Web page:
Halfway through the slideshow of photographs that ends the essay, we find Keegan standing on the roof of his family’s back porch. Dressed in blue shorts and a t-shirt, his chin-length hair pushed back so that it looks shorter, Keegan gazes down at the ground. The roof could well be a stage, but this photograph seems emphatically not about drag. The caption emphasizes that point, insisting that even though he has shown interest in “traditional female clothing” since he was four, Keegan is also a traditional boy who “continues to exhibit strong stereotypical male behavior such as rough play with his brother” (and climbing onto roofs).
On the one hand, this photograph could be an invitation to view both traditionally masculine activities and traditionally feminine activities as performances that can be taken up by anyone. On the other hand, the picture and caption also make an appeal to the real. In his backyard, left to his own devices, Keegan can be easily recognized as one gender, even if he sometimes also performs another.
Thank goodness, then, for the trampoline, where Keegan and Noah leap and kick while Keegan’s full skirt flies in the air.
Maybe, just maybe, the photo essay can be remembered for Voisard’s very best pictures, teaching us to see gender as equally flowing and equally human.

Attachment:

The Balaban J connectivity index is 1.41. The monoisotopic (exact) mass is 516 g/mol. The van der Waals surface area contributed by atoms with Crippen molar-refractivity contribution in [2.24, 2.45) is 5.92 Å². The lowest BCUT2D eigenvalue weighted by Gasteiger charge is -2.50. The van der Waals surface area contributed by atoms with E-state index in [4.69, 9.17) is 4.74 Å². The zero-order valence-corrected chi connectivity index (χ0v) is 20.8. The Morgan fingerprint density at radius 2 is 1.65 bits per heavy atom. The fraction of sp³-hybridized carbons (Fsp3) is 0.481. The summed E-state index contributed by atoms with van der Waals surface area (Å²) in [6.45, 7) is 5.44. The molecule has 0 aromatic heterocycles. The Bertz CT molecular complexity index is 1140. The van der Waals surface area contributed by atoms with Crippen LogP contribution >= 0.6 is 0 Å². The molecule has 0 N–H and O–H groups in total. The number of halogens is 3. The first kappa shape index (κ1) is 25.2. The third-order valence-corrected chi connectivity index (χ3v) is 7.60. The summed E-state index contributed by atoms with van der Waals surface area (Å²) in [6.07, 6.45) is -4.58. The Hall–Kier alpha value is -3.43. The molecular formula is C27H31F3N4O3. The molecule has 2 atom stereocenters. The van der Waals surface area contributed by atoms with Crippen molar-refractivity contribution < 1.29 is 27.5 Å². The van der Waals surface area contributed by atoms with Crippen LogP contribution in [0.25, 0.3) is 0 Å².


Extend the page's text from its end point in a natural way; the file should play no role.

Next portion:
–Christa J. Olson
Photos: Amanda Voisard/Reuters. Caption 1: Keegan, 8, who identifies as gender creative, drag name Kween-Kee-Kee, poses for a photograph after completing his first drag performance during the Austin International Drag Festival 2018 near Austin, Texas, U.S., November, 18, 2018. Caption 2: Keegan stands with his 3rd grade classmates at his elementary school. Caption 3: Keegan, accompanied by his family, glances at another performer during the Austin International Drag Festival 2018. Caption 4: Keegan and Noah play video games. Caption 5: Keegan relaxes after a drag class. Caption 6: Robby prepares to take the stage during the International Drag Festival 2018. Caption 7: Since the age of 4, Keegan has been prone to dressing in traditional female clothing, asking to wear dresses to pre-school. At the same time, his family also said he continues to exhibit strong stereotypical male behavior, such as rough play with his brother. Caption 8: Keegan bounces on the trampoline with his brother Noah.